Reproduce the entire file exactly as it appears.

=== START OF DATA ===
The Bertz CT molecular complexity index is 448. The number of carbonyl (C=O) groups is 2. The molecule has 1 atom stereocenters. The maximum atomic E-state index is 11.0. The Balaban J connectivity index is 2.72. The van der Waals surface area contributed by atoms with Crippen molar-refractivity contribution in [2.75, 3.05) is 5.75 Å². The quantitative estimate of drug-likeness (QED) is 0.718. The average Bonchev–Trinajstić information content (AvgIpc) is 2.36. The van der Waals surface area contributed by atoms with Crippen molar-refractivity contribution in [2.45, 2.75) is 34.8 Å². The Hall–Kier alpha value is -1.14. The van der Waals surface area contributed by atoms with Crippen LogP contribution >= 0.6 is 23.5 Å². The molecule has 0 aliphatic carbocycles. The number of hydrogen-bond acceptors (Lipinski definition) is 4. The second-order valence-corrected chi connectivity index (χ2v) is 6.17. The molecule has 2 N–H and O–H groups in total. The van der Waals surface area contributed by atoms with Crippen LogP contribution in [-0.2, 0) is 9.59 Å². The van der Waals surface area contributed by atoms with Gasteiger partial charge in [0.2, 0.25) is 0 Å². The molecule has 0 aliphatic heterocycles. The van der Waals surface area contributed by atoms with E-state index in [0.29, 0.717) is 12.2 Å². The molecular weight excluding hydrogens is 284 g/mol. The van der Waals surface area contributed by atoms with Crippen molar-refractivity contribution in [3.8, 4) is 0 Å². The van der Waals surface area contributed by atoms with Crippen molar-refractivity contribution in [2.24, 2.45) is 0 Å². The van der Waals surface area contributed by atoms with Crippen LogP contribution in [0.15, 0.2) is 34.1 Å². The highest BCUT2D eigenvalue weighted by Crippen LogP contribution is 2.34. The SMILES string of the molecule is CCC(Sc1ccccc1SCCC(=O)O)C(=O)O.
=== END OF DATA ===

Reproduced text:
The Bertz CT molecular complexity index is 448. The number of carbonyl (C=O) groups is 2. The molecule has 1 atom stereocenters. The maximum atomic E-state index is 11.0. The Balaban J connectivity index is 2.72. The van der Waals surface area contributed by atoms with Crippen molar-refractivity contribution in [2.75, 3.05) is 5.75 Å². The quantitative estimate of drug-likeness (QED) is 0.718. The average Bonchev–Trinajstić information content (AvgIpc) is 2.36. The van der Waals surface area contributed by atoms with Crippen molar-refractivity contribution in [2.45, 2.75) is 34.8 Å². The Hall–Kier alpha value is -1.14. The van der Waals surface area contributed by atoms with Crippen LogP contribution >= 0.6 is 23.5 Å². The molecule has 0 aliphatic carbocycles. The number of hydrogen-bond acceptors (Lipinski definition) is 4. The second-order valence-corrected chi connectivity index (χ2v) is 6.17. The molecule has 2 N–H and O–H groups in total. The van der Waals surface area contributed by atoms with Crippen LogP contribution in [-0.2, 0) is 9.59 Å². The van der Waals surface area contributed by atoms with Gasteiger partial charge in [0.2, 0.25) is 0 Å². The molecule has 0 aliphatic heterocycles. The van der Waals surface area contributed by atoms with E-state index in [0.29, 0.717) is 12.2 Å². The molecular weight excluding hydrogens is 284 g/mol. The van der Waals surface area contributed by atoms with Crippen molar-refractivity contribution in [3.8, 4) is 0 Å². The van der Waals surface area contributed by atoms with Crippen molar-refractivity contribution in [2.24, 2.45) is 0 Å². The van der Waals surface area contributed by atoms with Crippen LogP contribution in [0.15, 0.2) is 34.1 Å². The highest BCUT2D eigenvalue weighted by Crippen LogP contribution is 2.34. The SMILES string of the molecule is CCC(Sc1ccccc1SCCC(=O)O)C(=O)O.